Share This Page

Midweek briefing ...

Despite the lurch to the left in much of Latin America, there are a few bright spots. The weekend election of conservative Sebastian Pinera as president of Chile is one of them. It will be a welcome counterbalance to some of the nuttier fruitcakes in the region, such as Venezuela's Hugo Chavez. ... Speaking of those more than a few bricks shy of a load, Mr. Chavez has seized the French-Colombian-owned Exito supermarket/home appliance chain for alleged "price gouging." This, after the regime devalued the bolivar, Venezuela's national currency, last week. This will do wonders for the availability of necessary goods. Ahem. ... Human Events reminds that Attorney General Eric Holder, who wants to afford the Christmas Day jetliner bomber all the rights and privileges of an American citizen in our civilian courts, once thought such terrorists -- enemy combatants -- should enjoy no such consideration. Mr. "Holder puts political convenience above common sense, military tradition and concern for the safety of American citizens," the newspaper notes in an editorial. So much for Eric Holder sticking to his principles. ... Writing in London's Daily Mail newspaper, David Derbyshire reports that a principal claim by the world's leading climate scientists that the Himalayan glaciers will vanish within 25 years was not based on any scientific proof but the speculation by one Indian scientist. Geesh.

TribLIVE commenting policy

You are solely responsible for your comments and by using TribLive.com you agree to our Terms of Service.

We moderate comments. Our goal is to provide substantive commentary for a general readership. By screening submissions, we provide a space where readers can share intelligent and informed commentary that enhances the quality of our news and information.

While most comments will be posted if they are on-topic and not abusive, moderating decisions are subjective. We will make them as carefully and consistently as we can. Because of the volume of reader comments, we cannot review individual moderation decisions with readers.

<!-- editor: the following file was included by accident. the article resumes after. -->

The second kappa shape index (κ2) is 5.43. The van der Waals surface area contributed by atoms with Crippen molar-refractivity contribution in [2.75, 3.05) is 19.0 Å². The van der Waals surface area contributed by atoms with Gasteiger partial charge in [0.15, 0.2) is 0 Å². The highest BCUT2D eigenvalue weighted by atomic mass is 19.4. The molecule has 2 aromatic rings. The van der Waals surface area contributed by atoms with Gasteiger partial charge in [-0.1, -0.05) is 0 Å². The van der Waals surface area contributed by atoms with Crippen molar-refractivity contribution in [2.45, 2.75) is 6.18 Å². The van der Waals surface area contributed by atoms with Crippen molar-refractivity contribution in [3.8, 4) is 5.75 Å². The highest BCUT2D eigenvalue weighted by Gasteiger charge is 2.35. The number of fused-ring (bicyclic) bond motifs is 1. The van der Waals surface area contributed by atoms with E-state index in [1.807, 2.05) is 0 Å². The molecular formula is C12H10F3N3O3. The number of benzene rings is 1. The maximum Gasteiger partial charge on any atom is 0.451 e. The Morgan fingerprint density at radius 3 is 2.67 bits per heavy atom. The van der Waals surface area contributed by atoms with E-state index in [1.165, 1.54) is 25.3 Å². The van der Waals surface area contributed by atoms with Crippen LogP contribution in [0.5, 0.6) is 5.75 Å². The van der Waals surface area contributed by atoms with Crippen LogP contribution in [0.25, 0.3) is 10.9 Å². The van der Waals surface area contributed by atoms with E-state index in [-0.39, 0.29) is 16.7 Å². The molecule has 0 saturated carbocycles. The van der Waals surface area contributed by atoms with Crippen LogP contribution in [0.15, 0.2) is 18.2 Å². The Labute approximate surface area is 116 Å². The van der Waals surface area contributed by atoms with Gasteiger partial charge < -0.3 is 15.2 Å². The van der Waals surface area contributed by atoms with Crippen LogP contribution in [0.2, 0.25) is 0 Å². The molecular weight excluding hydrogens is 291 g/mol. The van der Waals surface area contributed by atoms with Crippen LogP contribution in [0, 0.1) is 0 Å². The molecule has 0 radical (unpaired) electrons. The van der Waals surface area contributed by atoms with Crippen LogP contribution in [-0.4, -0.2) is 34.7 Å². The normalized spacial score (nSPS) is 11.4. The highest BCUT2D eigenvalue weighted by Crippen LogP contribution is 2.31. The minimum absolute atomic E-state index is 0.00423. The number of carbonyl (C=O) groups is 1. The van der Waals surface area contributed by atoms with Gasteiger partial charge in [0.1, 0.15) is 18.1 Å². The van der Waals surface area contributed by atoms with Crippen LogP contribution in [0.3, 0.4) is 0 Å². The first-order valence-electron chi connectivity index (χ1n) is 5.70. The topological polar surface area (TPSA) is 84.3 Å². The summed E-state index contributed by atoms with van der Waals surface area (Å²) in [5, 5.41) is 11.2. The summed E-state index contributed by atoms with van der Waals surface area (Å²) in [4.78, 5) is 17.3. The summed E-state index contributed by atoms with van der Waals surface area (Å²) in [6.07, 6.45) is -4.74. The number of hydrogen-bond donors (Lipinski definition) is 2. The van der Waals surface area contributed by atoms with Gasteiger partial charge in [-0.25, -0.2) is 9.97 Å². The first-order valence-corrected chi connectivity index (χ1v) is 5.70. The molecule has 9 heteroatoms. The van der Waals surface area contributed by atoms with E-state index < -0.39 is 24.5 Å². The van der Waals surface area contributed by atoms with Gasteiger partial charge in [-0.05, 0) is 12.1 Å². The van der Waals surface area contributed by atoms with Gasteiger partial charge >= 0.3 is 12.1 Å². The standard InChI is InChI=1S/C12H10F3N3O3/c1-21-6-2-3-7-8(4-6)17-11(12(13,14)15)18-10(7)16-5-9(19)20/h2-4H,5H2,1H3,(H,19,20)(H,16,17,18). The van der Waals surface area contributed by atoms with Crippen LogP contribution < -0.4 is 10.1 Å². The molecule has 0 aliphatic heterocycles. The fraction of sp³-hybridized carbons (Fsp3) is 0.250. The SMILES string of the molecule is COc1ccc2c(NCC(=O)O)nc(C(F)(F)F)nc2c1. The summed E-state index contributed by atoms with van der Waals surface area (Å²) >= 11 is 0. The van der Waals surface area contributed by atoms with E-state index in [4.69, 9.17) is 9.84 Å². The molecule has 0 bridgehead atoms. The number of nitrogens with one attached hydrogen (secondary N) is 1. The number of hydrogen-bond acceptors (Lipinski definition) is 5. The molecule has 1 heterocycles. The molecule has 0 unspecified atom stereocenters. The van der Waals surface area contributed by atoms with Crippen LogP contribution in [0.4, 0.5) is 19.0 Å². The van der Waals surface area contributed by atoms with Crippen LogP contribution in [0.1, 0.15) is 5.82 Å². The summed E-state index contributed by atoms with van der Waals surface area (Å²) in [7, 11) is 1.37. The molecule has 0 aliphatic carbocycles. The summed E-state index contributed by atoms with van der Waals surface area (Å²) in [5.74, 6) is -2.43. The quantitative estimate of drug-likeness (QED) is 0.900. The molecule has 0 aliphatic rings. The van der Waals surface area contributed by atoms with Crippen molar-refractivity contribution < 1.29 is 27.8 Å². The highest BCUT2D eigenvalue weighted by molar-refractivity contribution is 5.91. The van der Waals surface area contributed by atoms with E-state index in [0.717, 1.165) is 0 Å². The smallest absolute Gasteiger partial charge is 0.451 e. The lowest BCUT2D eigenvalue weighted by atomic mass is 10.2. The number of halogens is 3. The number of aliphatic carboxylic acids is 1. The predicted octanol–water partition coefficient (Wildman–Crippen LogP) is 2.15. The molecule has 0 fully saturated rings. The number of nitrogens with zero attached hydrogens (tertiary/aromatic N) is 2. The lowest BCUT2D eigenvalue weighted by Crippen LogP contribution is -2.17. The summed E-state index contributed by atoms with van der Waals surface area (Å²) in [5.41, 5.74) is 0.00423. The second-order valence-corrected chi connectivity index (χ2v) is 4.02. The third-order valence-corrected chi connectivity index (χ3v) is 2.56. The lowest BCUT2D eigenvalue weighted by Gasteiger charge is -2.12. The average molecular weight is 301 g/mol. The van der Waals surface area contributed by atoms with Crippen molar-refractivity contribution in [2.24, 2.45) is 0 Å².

We value thoughtful comments representing a range of views that make their point quickly and politely. We make an effort to protect discussions from repeated comments either by the same reader or different readers

We follow the same standards for taste as the daily newspaper. A few things we won't tolerate: personal attacks, obscenity, vulgarity, profanity (including expletives and letters followed by dashes), commercial promotion, impersonations, incoherence, proselytizing and SHOUTING. Don't include URLs to Web sites.

We do not edit comments. They are either approved or deleted. We reserve the right to edit a comment that is quoted or excerpted in an article. In this case, we may fix spelling and punctuation.

We welcome strong opinions and criticism of our work, but we don't want comments to become bogged down with discussions of our policies and we will moderate accordingly.

We appreciate it when readers and people quoted in articles or blog posts point out errors of fact or emphasis and will investigate all assertions. But these suggestions should be sent via e-mail. To avoid distracting other readers, we won't publish comments that suggest a correction. Instead, corrections will be made in a blog post or in an article.